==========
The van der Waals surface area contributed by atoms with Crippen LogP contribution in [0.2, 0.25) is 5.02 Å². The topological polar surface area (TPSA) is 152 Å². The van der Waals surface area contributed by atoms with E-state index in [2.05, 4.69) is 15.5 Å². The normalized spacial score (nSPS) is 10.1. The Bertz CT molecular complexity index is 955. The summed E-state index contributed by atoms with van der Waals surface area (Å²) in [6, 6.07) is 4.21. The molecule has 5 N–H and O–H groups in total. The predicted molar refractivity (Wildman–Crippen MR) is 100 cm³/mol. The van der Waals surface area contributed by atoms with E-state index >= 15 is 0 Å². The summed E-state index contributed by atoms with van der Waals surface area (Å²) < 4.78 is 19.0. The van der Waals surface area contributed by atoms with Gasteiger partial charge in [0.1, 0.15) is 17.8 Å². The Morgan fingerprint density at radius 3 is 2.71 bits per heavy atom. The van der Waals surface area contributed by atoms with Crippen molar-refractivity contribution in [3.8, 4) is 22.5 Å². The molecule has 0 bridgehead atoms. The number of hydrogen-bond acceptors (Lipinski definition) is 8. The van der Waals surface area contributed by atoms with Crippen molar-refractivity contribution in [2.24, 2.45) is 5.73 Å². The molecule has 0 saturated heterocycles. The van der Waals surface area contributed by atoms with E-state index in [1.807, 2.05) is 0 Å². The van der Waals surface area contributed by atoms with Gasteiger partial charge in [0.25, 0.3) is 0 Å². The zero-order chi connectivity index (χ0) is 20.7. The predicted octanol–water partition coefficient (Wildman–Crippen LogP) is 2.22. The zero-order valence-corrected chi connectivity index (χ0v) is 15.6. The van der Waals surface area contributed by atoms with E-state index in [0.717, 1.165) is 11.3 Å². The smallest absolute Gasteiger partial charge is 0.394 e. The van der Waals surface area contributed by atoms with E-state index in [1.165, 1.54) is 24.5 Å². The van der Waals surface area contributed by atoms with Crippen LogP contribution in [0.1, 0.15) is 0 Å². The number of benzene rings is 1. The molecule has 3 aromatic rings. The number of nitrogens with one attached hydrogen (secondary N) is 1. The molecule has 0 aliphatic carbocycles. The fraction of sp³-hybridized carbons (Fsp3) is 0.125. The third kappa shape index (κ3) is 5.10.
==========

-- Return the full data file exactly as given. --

The van der Waals surface area contributed by atoms with Crippen LogP contribution in [0.2, 0.25) is 5.02 Å². The topological polar surface area (TPSA) is 152 Å². The van der Waals surface area contributed by atoms with E-state index in [2.05, 4.69) is 15.5 Å². The normalized spacial score (nSPS) is 10.1. The Bertz CT molecular complexity index is 955. The summed E-state index contributed by atoms with van der Waals surface area (Å²) in [6, 6.07) is 4.21. The molecule has 5 N–H and O–H groups in total. The predicted molar refractivity (Wildman–Crippen MR) is 100 cm³/mol. The van der Waals surface area contributed by atoms with E-state index >= 15 is 0 Å². The summed E-state index contributed by atoms with van der Waals surface area (Å²) < 4.78 is 19.0. The van der Waals surface area contributed by atoms with Gasteiger partial charge in [0.1, 0.15) is 17.8 Å². The Morgan fingerprint density at radius 3 is 2.71 bits per heavy atom. The van der Waals surface area contributed by atoms with Crippen molar-refractivity contribution in [3.8, 4) is 22.5 Å². The molecule has 0 bridgehead atoms. The number of hydrogen-bond acceptors (Lipinski definition) is 8. The van der Waals surface area contributed by atoms with Crippen molar-refractivity contribution in [2.24, 2.45) is 5.73 Å². The molecule has 0 saturated heterocycles. The van der Waals surface area contributed by atoms with E-state index in [1.807, 2.05) is 0 Å². The van der Waals surface area contributed by atoms with Gasteiger partial charge in [0.25, 0.3) is 0 Å². The zero-order chi connectivity index (χ0) is 20.7. The predicted octanol–water partition coefficient (Wildman–Crippen LogP) is 2.22. The zero-order valence-corrected chi connectivity index (χ0v) is 15.6. The van der Waals surface area contributed by atoms with E-state index in [0.717, 1.165) is 11.3 Å². The smallest absolute Gasteiger partial charge is 0.394 e. The van der Waals surface area contributed by atoms with E-state index in [1.165, 1.54) is 24.5 Å². The van der Waals surface area contributed by atoms with Crippen LogP contribution in [0.1, 0.15) is 0 Å². The number of benzene rings is 1. The molecule has 3 aromatic rings. The number of nitrogens with one attached hydrogen (secondary N) is 1. The molecule has 0 aliphatic carbocycles. The fraction of sp³-hybridized carbons (Fsp3) is 0.125. The third kappa shape index (κ3) is 5.10.